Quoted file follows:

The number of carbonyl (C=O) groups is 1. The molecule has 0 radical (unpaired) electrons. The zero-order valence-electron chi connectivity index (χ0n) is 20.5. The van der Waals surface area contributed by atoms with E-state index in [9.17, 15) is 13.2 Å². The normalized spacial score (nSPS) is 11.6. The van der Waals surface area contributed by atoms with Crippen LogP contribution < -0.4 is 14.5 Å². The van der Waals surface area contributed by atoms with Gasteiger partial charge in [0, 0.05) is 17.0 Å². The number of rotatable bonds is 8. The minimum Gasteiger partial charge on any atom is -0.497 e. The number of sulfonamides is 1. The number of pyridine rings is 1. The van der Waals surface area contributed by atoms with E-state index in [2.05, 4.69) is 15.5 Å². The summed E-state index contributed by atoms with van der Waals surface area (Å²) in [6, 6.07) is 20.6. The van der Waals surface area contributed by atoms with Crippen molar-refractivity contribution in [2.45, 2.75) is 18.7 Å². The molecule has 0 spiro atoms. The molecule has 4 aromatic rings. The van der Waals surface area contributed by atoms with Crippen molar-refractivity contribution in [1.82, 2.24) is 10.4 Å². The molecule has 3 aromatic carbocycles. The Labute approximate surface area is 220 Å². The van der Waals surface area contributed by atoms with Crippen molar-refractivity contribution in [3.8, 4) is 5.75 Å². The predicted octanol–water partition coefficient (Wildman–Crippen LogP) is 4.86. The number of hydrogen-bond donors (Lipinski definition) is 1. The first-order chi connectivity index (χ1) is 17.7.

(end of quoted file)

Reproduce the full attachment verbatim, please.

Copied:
The number of carbonyl (C=O) groups is 1. The molecule has 0 radical (unpaired) electrons. The zero-order valence-electron chi connectivity index (χ0n) is 20.5. The van der Waals surface area contributed by atoms with E-state index in [9.17, 15) is 13.2 Å². The normalized spacial score (nSPS) is 11.6. The van der Waals surface area contributed by atoms with Crippen LogP contribution < -0.4 is 14.5 Å². The van der Waals surface area contributed by atoms with Gasteiger partial charge in [0, 0.05) is 17.0 Å². The number of rotatable bonds is 8. The minimum Gasteiger partial charge on any atom is -0.497 e. The number of sulfonamides is 1. The number of pyridine rings is 1. The van der Waals surface area contributed by atoms with E-state index in [2.05, 4.69) is 15.5 Å². The summed E-state index contributed by atoms with van der Waals surface area (Å²) in [6, 6.07) is 20.6. The van der Waals surface area contributed by atoms with Crippen molar-refractivity contribution in [2.45, 2.75) is 18.7 Å². The molecule has 0 spiro atoms. The molecule has 4 aromatic rings. The van der Waals surface area contributed by atoms with Crippen molar-refractivity contribution in [1.82, 2.24) is 10.4 Å². The molecule has 3 aromatic carbocycles. The Labute approximate surface area is 220 Å². The van der Waals surface area contributed by atoms with Crippen molar-refractivity contribution in [3.8, 4) is 5.75 Å². The predicted octanol–water partition coefficient (Wildman–Crippen LogP) is 4.86. The number of hydrogen-bond donors (Lipinski definition) is 1. The first-order chi connectivity index (χ1) is 17.7.